21. The shelf itself is screwed to the runners which then slot into the guides, the slope on the back of the guides ensuring that the shelf self closes.
Shelves
  22. Use another temporary spacer to get the second row of guides spaced and located parallel to the first.
Shelves
  23. It is essential to cut the shelves to exactly the right width to allow them to run smoothly. Trim a fraction off using the routing jig if necessary.
Shelves
  24. Use the router and a circular template to cut some neat holes in the back of the printer pedestal for the mains cables. Trend offer a range of Cable Tidy Inserts, either round or rectangular, along with a perspex template to rout the apertures for them.
Shelves
  25. The pedestal for the CPU is assembled in the same way, again using light clamping pressure to hold the joints together square.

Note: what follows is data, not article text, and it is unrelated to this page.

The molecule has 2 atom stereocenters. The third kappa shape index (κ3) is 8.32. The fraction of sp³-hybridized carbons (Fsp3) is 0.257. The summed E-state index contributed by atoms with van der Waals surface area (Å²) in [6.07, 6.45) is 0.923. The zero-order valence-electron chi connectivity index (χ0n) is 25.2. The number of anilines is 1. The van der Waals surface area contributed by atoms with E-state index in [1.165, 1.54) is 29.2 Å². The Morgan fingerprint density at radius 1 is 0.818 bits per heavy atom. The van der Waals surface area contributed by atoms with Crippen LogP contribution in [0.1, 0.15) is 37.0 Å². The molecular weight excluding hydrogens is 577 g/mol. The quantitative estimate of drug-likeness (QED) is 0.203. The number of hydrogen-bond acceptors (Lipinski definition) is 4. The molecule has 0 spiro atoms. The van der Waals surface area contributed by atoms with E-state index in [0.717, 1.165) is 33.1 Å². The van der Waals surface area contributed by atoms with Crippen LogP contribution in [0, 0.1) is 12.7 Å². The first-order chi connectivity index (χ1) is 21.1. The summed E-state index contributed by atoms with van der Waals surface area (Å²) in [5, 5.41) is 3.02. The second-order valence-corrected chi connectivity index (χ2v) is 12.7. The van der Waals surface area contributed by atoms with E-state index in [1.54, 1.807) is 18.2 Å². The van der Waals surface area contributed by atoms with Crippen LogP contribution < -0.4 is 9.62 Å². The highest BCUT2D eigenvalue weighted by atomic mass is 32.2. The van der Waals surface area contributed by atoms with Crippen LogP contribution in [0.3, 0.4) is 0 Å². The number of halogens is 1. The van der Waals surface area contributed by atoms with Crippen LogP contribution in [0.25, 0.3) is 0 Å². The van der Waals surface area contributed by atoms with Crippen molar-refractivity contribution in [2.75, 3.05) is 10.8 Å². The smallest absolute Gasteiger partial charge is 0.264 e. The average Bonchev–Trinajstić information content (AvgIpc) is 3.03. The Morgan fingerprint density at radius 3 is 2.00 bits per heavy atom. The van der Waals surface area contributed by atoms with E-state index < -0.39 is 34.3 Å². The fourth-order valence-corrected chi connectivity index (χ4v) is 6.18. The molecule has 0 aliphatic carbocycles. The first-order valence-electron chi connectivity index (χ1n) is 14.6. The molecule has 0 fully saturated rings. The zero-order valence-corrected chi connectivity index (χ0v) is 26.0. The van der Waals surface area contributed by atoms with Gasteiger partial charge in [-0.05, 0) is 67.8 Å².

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Back Panel and Top Surface

Back Panel and Top Surface
  26. Screw four castors or glides on to the bottom of each pedestal to help make the assembled desk more manoeuvrable.
Back Panel and Top Surface
  27. The outrigger supports for the top are screwed in place using mirror screws which have a decorative covering. These screws need to be accessible and removable for dismantling.
Back Panel and Top Surface
  28. The back panel is again doweled to fit between to the two pedestals, with notches cut out around the outrigger.
Back Panel and Top Surface
  29. For a permanent installation you can glue this panel in place but for a knock down version use corner blocks to hold it together.
Back Panel and Top Surface
  30. Lay the top in place upside down on top off the pedestals and mark out the shape required to fit into the corner of the room.
     

Monitor Shelf and Edge Lipping

Monitor Shelf and Edge Lipping